SNP’s “Bring More to the Table” video won an ASAE Gold Circle Award and an AM&P Excel Award this year. The video aims to educate the public on career opportunities in school nutrition. It features a diverse group of members using more creative and interesting phrases than the usual “lunch lady” to describe what they do. Viewers get a sense of what working in the profession entails, both the challenges and rewards. 

Hiring toolkit

The video is part of a hiring toolkit created by SNP to help employers promote open positions. The toolkit also includes animated social graphics and member videos that employers can publicize along with the #bringmoretothetable hashtag for social sharing.

More ideas from the American Chemical Society’s career website

You’ll find lots to admire on the American Chemical Society’s (ACS) career website. Website visitors can:

•    Explore over 40 fields
•    Learn what chemists do in different job sectors and areas
•    Find out what “real world chemists” do every day in specific roles

Like SEMI’s, the site includes job and internship search tools, skills assessments, career navigation roadmaps, and links to ACS networking opportunities.

Members-only career benefits

ACS encourages membership by not giving everything away for free. They let visitors know how membership can help them advance their career. 

For example, ACS Career Consultants is a free member-exclusive program. These volunteer consultants offer:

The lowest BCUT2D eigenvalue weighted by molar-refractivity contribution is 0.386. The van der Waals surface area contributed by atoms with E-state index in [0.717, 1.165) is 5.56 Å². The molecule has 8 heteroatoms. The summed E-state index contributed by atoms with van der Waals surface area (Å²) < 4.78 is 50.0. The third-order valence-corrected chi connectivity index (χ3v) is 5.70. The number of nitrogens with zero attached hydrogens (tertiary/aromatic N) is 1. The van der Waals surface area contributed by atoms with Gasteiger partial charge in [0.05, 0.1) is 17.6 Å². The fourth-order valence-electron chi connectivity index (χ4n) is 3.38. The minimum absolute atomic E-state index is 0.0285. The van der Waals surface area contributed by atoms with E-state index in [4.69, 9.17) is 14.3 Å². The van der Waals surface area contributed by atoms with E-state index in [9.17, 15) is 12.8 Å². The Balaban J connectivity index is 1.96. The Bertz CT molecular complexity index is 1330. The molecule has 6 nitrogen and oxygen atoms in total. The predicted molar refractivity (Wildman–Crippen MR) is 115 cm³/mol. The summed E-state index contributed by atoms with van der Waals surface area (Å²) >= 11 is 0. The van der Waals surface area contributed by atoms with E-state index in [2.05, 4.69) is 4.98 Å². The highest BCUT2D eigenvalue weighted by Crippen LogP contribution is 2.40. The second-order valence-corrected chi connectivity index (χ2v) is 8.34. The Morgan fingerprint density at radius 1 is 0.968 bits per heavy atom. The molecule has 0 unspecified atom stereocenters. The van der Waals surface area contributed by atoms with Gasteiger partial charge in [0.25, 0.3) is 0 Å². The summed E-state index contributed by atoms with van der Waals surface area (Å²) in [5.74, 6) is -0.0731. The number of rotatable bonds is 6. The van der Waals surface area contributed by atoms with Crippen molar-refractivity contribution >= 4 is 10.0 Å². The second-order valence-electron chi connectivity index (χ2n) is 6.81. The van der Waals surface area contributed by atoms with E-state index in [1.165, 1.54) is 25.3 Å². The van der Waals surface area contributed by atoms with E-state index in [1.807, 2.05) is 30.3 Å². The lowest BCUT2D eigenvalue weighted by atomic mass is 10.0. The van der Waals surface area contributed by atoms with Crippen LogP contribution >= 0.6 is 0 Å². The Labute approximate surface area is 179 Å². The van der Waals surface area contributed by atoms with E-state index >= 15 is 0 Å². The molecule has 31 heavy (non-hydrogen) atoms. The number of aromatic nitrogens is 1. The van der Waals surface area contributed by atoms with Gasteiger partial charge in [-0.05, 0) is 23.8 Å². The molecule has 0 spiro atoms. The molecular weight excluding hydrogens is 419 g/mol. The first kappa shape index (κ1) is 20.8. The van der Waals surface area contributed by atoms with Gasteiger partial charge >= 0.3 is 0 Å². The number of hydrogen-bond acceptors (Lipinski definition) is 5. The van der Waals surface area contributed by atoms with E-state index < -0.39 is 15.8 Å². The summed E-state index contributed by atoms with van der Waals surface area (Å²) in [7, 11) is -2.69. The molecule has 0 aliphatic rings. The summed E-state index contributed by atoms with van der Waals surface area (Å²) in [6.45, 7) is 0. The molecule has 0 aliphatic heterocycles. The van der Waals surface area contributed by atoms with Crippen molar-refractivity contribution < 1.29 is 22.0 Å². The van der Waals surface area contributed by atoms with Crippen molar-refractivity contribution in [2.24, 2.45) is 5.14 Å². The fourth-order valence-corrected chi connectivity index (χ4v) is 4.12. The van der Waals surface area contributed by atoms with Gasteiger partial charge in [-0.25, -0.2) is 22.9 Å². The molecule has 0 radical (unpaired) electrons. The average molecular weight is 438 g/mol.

•    Resume reviews
•    Mock interviews
•    LinkedIn profile reviews
•    General career counseling sessions 

ACS membership also includes access to Career Pathways, a program that helps budding chemists discover the right pathway and guides them through the application process for each pathway.

Make an impression with videos like the Metal Treating Institute

The Metal Treating Institute (MTI) partners with WorkerBee.TV to implement their workforce development strategy. MTI’s career site is full of helpful videos describing the:

•    Heat treating process
•    Impact of heat treating in our daily lives
•    Reasons for choosing a career in heat treating—featuring members, of course

The site also includes more than a dozen video plant tours, a feature that helps visitors get a good sense of the industry. 

Share peer data like the Veterinary Emergency and Critical Care Society

The Veterinary Emergency and Critical Care Society (VECCS) shares the job details everyone wants to know. Visitors to their career center can click on a job title and see peer survey data on:

•    Compensation
•    Benefits
•    Quality of life
•    Career fulfillment
•    Career goals and more

Reasons to improve or create a career website

Industry “outsiders”—aka your target audience—are not the only ones who want information about careers in your industry. Professionals for Association Revenue published an article about the growing member desire for career resources.

By increasing awareness about education and career opportunities in your industry, a career website helps employers fill jobs and your industry grow. It also serves as a lead generator for your association’s education and credentialing programs. Focus first on converting these warm leads into regular website visitors and customers before trying to persuade them to join the association.

This workforce development strategy will only succeed if you optimize your career website for search engines. Share its features on social media, especially on the platforms your target audience frequents. Use a hashtag like SNP does.

With the skilled labor shortage, people have plenty of job options. A career website helps industry employers grow and prosper by educating the public about the career opportunities available to them in your industry.